2021 has already been a big year for cannabis in Mexico. The government released regulations for their medical marijuana program in January, kickstarting the long-awaited process of bringing medical cannabis products to the eager market. And just weeks ago, the Mexican Supreme Court voted to decriminalize recreational cannabis use.
But cannabis law in Mexico is still hazy, and failing to understand it can put tourists at serious risk. We broke down what you need to know before using cannabis South of the Border.
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These laws only apply to the use of cannabis inside the country. Bringing cannabis of any amount or any kind – recreational or medical – across the border into Mexico is considered international drug trafficking, and can lead to arrest.
Possession and use of up to 28 grams of recreational cannabis by persons 18 and older is not a crime
Mexico voted to decriminalize the use of up to 28 grams of cannabis this June, effectively making recreational cannabis legal for “auto-consumption” (i.e. growing and harvesting your own cannabis plants.) But don’t get too excited.
Auto-consumption may be decriminalized, but recreational sales remain illegal, and the government has yet to issue guidelines for how growers are to access the requisite seeds otherwise.
Also, recreational cannabis use is only legal with a permit. If you want to grow your own weed, you must first send an application to Cofepris (Federal Commission for the Protection against Sanitary Risk), Mexico’s version of the U.S. Food and Drug Administration.
In other words, small amounts of recreational marijuana are legal in theory right now, but it may be a while before you can put that theory put into practice.
Medical marijuana has been legal in Mexico since 2017, but the government took its time setting up the regulatory framework to make it accessible. It wasn’t until January, 2021, that the Secretary of Health published regulations for Mexico’s medical marijuana program and legal pathways were finally established for doctors to prescribe medical marijuana to patients.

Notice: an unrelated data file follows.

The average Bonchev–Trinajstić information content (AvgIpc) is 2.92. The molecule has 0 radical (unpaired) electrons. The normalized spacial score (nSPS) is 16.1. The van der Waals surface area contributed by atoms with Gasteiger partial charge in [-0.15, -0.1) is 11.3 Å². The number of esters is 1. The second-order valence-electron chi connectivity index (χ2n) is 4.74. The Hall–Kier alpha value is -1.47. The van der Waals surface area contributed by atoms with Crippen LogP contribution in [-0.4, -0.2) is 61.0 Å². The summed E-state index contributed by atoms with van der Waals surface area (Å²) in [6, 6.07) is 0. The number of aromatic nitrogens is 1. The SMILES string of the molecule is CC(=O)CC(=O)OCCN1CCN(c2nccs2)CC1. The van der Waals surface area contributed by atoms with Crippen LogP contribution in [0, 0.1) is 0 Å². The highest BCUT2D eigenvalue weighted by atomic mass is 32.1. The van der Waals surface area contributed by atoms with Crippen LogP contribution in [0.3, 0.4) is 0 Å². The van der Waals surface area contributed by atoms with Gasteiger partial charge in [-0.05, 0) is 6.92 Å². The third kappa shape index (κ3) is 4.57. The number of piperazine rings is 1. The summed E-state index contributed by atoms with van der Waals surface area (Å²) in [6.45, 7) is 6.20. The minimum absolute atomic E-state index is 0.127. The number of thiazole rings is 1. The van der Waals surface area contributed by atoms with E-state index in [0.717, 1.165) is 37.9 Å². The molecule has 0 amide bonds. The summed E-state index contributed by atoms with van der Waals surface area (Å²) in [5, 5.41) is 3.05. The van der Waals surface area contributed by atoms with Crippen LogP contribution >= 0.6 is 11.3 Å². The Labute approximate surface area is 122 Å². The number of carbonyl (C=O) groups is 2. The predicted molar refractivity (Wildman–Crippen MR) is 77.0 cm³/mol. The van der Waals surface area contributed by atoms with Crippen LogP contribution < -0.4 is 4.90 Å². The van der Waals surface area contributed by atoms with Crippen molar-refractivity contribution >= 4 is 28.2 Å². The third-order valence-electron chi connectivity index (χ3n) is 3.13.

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Now, those who wish to cultivate marijuana for medical purposes or research can apply for a permit issued by SENASA (the National Service for Agrifood Health and Quality.) Doctors looking to prescribe medical cannabis can register to do so with Cofepris. You can also apply for a permit to import and export medical marijuana to and from the country.
If you’re traveling to Mexico this summer, one thing you can count on finding upon arrival is CBD.
CBD products containing less than 1% THC are fully legal in Mexico, and have similar health benefits to marijuana (such as reducing stress and pain) without the psychoactive effects. CBD products must contain less than 0.3% THC in most U.S. states. So, if you’re looking for a healthy way to wind down on vacation, CBD may be your new best friend.
Of course, CBD law in Mexico is more complicated than it is in the U.S. Only government-approved CBD products are legal for purchase, so be sure to do your research before purchasing. Most CBD products in Mexico come in the form of supplements and can be found in special CBD stores.
In 2018, the Mexican Supreme Court declared the prohibition of personal use, possession, and private cultivation of cannabis unconstitutional, stating that it violated the fundamental human right to “the free development of the personality” (think of it as the right to the “pursuit of happiness” enshrined in the U.S. Declaration of Independence.) So began the long battle for the full legalization of recreational cannabis in the country.
The Mexican Supreme Court ordered the Ministry of Health to publish guidelines for medicinal cannabis use within 180 days after the 2018 ruling, and Mexican legislators began creating a bill to legalize recreational cannabis production and sales soon after. But the deadline to pass the bill was pushed back several times, most recently to April 30th, 2021. As of now, no new deadline has been scheduled.
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Even so, the fact that cannabis was declared a fundamental human right in Mexico is proving hard to ignore. Ever since Mexico’s Supreme Court declared prohibition unconstitutional, possession of the product has essentially been legal in effect, though not in legislation. If legalized, recreational cannabis sales would provide a significant boost to Mexico’s economy and reduce drug-related crime, issues that are especially pressing as the country recovers from COVID-19.
Elissa Esher is Assistant Editor at GreenState. Her work has also appeared in The Boston Guardian, Brooklyn Paper, Religion Unplugged, and Iridescent Women. Send inquiries and tips to firstname.lastname@example.org.
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